The effect of depth on the reproductive and reserve storage cycles of the pectinids Aequipecten opercularis (L., 1758) and Chlamys varia (L., 1758) in Galicia, Northwest Spain.
|Publication:||Name: Journal of Shellfish Research Publisher: National Shellfisheries Association, Inc. Audience: Academic Format: Magazine/Journal Subject: Biological sciences; Zoology and wildlife conservation Copyright: COPYRIGHT 2012 National Shellfisheries Association, Inc. ISSN: 0730-8000|
|Issue:||Date: August, 2012 Source Volume: 31 Source Issue: 3|
|Topic:||Event Code: 310 Science & research|
|Product:||Product Code: 0913070 Scallops NAICS Code: 114112 Shellfish Fishing SIC Code: 0913 Shellfish|
|Geographic:||Geographic Scope: Spain Geographic Code: 4EUSP Spain|
ABSTRACT Spat of 2 pectinid species of commercial interest were
grown in suspension to study the growth of the gonad, digestive gland,
and adductor muscle at 3 different depths (2.5 m, 7.5 m, and 12.5 m).
For the experiments, we used spat immediately after they were detached
from the collectors (Aequipecten opercularis) or 3-4 mo later (Chlamys
varia). The first sexual maturation of each species was recorded. The
variations observed in the gonad development pattern were clearly a
result of the effect of depth on the gonad growth of the 2 species. Both
species showed faster gonad development at 2.5 m. Reproduction of C.
varia was more intense in deeper water. This was also the case for A.
opercularis in the first reproduction period, from the end of winter to
early summer. After a resting period in summer, there was a first peak
of gonad growth at 2.5 m in October that did not occur at 7.5 m and 12.5
m. There was a peak in January at all depths. The reserve storage organs
of both A. opercularis and C. varia showed a regular pattern of
evolution. In general, the variations in the reserve organs followed the
same pattern at all depths with 2 exceptions: the digestive gland in C.
varia in spring at 2.5 m, which showed a faster growth rate related to
higher temperatures; and the digestive gland and muscle in A.
opercularis, which showed a large growth peak in late spring and early
summer at 12.5 m that did not occur at other depths and that was related
to lower temperatures and greater food availability. The growth of the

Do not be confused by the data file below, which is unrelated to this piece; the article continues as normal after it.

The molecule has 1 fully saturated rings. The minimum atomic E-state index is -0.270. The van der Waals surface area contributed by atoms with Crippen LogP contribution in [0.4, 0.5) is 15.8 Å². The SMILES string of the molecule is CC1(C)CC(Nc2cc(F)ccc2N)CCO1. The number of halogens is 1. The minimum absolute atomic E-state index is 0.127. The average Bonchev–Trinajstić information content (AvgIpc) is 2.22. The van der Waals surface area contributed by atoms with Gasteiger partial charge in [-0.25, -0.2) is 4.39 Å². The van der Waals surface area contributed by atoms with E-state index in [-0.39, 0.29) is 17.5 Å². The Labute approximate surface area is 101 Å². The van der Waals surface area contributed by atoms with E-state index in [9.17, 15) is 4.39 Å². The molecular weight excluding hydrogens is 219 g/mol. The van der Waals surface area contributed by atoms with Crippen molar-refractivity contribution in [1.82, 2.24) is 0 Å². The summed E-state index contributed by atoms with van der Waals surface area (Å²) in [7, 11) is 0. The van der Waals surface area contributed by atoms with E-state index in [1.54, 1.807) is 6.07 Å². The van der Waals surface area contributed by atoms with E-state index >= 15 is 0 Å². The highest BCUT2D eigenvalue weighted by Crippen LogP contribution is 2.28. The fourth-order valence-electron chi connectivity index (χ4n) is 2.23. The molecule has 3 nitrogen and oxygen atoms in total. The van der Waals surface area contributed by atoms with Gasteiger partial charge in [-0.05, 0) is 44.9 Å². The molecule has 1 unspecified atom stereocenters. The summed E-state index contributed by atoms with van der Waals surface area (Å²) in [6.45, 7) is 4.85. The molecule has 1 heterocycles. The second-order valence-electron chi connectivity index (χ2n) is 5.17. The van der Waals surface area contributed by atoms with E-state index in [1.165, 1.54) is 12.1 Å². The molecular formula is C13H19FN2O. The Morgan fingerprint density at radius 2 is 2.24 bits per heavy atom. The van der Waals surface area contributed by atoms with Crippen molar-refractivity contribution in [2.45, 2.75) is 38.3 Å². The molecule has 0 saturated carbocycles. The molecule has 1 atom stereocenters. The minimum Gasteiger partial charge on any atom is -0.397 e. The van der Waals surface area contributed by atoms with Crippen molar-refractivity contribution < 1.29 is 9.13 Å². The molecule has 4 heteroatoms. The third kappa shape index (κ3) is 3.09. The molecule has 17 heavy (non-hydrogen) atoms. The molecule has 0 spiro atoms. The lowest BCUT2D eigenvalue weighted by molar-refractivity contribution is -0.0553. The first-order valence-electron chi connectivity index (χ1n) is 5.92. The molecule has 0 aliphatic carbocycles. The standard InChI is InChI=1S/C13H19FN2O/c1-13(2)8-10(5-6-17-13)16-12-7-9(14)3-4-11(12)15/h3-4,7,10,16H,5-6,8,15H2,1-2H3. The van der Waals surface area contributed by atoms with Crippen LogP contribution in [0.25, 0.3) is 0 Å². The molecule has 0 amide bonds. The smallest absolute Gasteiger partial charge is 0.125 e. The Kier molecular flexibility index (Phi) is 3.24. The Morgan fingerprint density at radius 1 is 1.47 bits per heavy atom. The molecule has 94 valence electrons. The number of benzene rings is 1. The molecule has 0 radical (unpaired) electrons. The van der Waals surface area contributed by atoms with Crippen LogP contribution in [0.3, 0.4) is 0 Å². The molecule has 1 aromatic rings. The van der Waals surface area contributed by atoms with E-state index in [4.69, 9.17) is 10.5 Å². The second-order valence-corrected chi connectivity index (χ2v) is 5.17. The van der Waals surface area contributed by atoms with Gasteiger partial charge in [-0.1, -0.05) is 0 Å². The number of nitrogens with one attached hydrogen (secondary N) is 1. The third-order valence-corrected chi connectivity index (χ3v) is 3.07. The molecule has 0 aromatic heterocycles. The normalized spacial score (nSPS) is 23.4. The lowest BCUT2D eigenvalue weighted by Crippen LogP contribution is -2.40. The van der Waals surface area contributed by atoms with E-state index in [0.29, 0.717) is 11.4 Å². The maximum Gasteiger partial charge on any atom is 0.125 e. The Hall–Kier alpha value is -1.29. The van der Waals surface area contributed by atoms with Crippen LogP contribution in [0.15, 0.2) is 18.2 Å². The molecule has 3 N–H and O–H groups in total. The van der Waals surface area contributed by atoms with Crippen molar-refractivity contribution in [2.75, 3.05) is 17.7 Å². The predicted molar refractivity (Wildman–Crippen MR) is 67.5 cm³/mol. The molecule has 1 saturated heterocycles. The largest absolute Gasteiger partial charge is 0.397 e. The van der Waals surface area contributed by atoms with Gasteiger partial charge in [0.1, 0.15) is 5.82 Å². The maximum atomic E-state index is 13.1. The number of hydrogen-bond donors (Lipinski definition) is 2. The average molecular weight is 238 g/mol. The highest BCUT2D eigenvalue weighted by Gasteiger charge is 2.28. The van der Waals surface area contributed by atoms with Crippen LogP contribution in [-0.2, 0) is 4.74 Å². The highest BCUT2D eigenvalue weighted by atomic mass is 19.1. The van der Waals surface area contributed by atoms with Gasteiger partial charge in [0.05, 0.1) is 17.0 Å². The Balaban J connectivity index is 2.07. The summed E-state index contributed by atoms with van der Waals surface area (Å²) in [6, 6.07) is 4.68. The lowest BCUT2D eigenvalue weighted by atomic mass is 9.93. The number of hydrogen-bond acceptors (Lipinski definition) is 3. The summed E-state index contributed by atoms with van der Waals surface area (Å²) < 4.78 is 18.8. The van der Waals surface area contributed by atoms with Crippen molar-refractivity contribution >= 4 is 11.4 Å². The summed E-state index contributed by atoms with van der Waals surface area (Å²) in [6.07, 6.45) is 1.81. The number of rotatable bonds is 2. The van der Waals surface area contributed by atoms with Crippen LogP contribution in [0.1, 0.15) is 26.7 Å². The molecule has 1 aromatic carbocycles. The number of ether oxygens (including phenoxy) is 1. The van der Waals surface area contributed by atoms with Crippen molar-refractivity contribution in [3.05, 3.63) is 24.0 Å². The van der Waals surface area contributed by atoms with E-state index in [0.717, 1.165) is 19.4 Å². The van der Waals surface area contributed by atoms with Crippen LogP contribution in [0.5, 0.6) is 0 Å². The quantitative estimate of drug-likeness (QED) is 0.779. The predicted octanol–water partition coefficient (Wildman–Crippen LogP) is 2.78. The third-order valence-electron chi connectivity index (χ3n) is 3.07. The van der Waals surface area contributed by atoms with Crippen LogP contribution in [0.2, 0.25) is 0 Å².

reserve organs was more conservative despite the variations in the
environmental conditions that occurred during the experimental period.
Gonad growth was affected more by environmental changes, and was more
KEY WORDS: scallop, Aequipecten opercularis, Chlamys varia, depth, temperature, food availability, reserve storage organs, gonad, spawning
Scallops grown in suspension are subjected to different environmental conditions in relation to the distinct temperatures, salinities, and food availability that occur at different depths in the water column. The depth at which the scallops are cultured can therefore affect growth of both the shell and the soft parts.
Environmental conditions can influence the reproductive and reserve storage cycles in different ways, as temperature and food availability are the main factors involved in regulating the gametogenic cycle in Pecten maximus (Roman & Acosta 1990), Euvola ziczac, (Brea 1986) Argopecten ventricosus (Luna-Gonzalez 1997) Argopecten irradians (Barber & Blake 1981), and Placopecten magellanicus (MacDonald & Thompson 1985).
The effect of depth on growth and reproduction has been reported for several pectinid species. Both shell (Mason 1957, Broom & Mason 1978, Posgay 1979, MacDonald & Thompson 1985, MacDonald & Thompson 1988, Schick et al. 1988, Smith et al. 2001, Hart & Chute 2004, Hart & Chute 2009) and soft tissue growth (Smith et al. 2001, Lai & Helser 2004, Hart & Rago 2006) decrease with depth, probably as a result of the lower levels of phytoplankton in deeper water. Depth affects the reproduction of different species differently. Barber et al. (1988), Schmitzer et al. (1991), and MacDonald & Thompson (1986), who studied P. magellanicus, and Skreslet Brun (1969), who studied Chlamys islandica, found that gonad indexes decreased as depth increased, whereas Roman et al. (1999) and Campos et al. (2001) found that gonad growth decreased in Aequipecten opercularis grown in shallower water. However, Parada et al. (1993) did not find any significant differences in the gonad indexes in Chlamys varia grown between 1 m and 7 m.
The objectives of this experiment were to study the response of 2 pectinids cultured in suspension at 3 different depths and subjected to variable conditions. The results of the study were used to gain a better understanding of the requirements of A. opercularis and C. varia to optimize the meat yield, determine better breeding stock handling practices and, as a future objective, manage the participation of the cultured stock in the annual recruitment.